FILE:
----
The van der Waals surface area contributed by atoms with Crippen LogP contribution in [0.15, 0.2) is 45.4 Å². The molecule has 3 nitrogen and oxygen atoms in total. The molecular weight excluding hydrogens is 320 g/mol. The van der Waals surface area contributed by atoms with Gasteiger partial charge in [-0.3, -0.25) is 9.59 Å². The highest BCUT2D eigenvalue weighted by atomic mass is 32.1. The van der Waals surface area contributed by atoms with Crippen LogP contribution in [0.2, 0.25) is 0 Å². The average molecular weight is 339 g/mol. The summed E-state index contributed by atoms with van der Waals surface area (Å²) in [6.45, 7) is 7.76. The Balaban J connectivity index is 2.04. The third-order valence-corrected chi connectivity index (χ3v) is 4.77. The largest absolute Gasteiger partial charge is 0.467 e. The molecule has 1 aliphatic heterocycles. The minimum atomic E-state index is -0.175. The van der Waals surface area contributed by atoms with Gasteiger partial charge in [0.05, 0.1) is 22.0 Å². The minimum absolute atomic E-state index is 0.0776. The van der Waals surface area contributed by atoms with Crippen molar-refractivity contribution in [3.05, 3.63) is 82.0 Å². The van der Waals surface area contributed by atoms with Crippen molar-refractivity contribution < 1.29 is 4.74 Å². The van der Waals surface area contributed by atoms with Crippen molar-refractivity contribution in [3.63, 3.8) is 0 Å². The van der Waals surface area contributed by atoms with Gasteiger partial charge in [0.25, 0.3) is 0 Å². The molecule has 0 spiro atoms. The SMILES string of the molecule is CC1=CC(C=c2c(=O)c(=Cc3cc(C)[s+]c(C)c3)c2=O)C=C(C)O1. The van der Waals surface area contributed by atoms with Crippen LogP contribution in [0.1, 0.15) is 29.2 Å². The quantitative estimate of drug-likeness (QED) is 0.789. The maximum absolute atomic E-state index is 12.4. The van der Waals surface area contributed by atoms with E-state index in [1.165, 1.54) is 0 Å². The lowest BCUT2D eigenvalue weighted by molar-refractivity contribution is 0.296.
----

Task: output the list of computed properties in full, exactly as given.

The van der Waals surface area contributed by atoms with Crippen LogP contribution in [0.15, 0.2) is 45.4 Å². The molecule has 3 nitrogen and oxygen atoms in total. The molecular weight excluding hydrogens is 320 g/mol. The van der Waals surface area contributed by atoms with Gasteiger partial charge in [-0.3, -0.25) is 9.59 Å². The highest BCUT2D eigenvalue weighted by atomic mass is 32.1. The van der Waals surface area contributed by atoms with Crippen LogP contribution in [0.2, 0.25) is 0 Å². The average molecular weight is 339 g/mol. The summed E-state index contributed by atoms with van der Waals surface area (Å²) in [6.45, 7) is 7.76. The Balaban J connectivity index is 2.04. The third-order valence-corrected chi connectivity index (χ3v) is 4.77. The largest absolute Gasteiger partial charge is 0.467 e. The molecule has 1 aliphatic heterocycles. The minimum atomic E-state index is -0.175. The van der Waals surface area contributed by atoms with Gasteiger partial charge in [0.05, 0.1) is 22.0 Å². The minimum absolute atomic E-state index is 0.0776. The van der Waals surface area contributed by atoms with Crippen molar-refractivity contribution in [3.05, 3.63) is 82.0 Å². The van der Waals surface area contributed by atoms with Crippen molar-refractivity contribution < 1.29 is 4.74 Å². The van der Waals surface area contributed by atoms with Crippen molar-refractivity contribution in [3.63, 3.8) is 0 Å². The van der Waals surface area contributed by atoms with Gasteiger partial charge in [0.25, 0.3) is 0 Å². The molecule has 0 spiro atoms. The SMILES string of the molecule is CC1=CC(C=c2c(=O)c(=Cc3cc(C)[s+]c(C)c3)c2=O)C=C(C)O1. The van der Waals surface area contributed by atoms with Crippen LogP contribution in [0.1, 0.15) is 29.2 Å². The quantitative estimate of drug-likeness (QED) is 0.789. The maximum absolute atomic E-state index is 12.4. The van der Waals surface area contributed by atoms with E-state index in [1.165, 1.54) is 0 Å². The lowest BCUT2D eigenvalue weighted by molar-refractivity contribution is 0.296.